Study author Kimberly Greder says there are numerous things parents should be doing to give their youngsters as much as an advantage as possible in an increasingly competitive world with the school year having started or about to begin.

Among other things, parents should create a good learning environment at home, according to Greder, while setting reasonable expectations for their children.

Involvement in a child’s education also includes regularly asking them what happened at school and taking an interest in their homework. Visiting teachers and counselors to talk about a student’s progress is also on Greder’s list.

While all youngsters will benefit from such parental involvement, Greder says taking these steps is especially important for those kids at the greatest risk of dropping out.

These children typically come from homes in low income neighborhoods with minority populations where the parents may have struggled during their school years.

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Social Media Users Shy Away from Controversial Postings

iStock/Thinkstock(WASHINGTON) — One of the big complaints about social media is that people seem all too willing to share every opinion they have with the world.

But a new Pew Research Center poll in conjunction with Rutgers University challenges that view, at least when it comes to controversial political issues.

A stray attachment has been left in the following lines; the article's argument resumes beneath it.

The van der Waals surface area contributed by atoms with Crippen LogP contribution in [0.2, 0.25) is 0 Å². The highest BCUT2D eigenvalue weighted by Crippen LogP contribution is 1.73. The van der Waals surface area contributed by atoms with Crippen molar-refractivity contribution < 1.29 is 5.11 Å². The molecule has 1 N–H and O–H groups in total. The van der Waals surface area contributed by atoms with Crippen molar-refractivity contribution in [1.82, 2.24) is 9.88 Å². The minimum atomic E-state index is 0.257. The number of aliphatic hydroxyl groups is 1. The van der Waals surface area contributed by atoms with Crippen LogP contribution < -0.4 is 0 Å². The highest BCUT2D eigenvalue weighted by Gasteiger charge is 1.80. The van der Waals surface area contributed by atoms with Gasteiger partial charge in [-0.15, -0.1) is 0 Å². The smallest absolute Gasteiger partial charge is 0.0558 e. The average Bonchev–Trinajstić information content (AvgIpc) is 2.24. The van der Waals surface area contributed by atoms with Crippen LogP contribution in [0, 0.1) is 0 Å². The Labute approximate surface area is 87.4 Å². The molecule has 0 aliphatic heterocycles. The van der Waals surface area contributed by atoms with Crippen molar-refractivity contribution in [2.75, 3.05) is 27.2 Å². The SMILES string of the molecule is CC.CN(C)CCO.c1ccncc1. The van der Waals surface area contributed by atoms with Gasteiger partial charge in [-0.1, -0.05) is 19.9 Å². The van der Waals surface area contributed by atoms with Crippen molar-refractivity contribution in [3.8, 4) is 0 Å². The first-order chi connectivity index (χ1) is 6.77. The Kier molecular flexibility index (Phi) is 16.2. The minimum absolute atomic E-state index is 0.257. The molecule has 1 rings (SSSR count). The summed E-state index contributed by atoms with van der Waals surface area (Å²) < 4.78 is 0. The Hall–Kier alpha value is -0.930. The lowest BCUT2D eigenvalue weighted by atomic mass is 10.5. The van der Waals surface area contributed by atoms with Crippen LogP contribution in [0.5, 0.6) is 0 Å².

In a survey of 1,800 adults, Facebook and Twitter users more times than not won’t express an opinion on matters that come up on talk radio or cable TV.

Pew researchers think these social media sites inadvertently encourage people to exercise self-censorship unless they’re pretty sure that most who read their opinions agree with them.

Therefore, talking about the ALS Ice Bucket Challenge is pretty safe, compared to expressing views on abortion or immigration.

While Pew found that 86 percent of Facebook or Twitter users would be willing to discuss an issue such as government surveillance at a town hall meeting or at some other event with friends, less than half that number would feel comfortable talking about it on social media.

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What Ebola Survivors Reveal About the Virus, ZMapp

iStock/Thinkstock(NEW YORK) — The outbreak spreading through West Africa has a 53 percent fatality rate, according to the World Health Organization, meaning 47 percent of people survive the gruesome infection. And experts say those people could hold clues to Ebola’s weakness.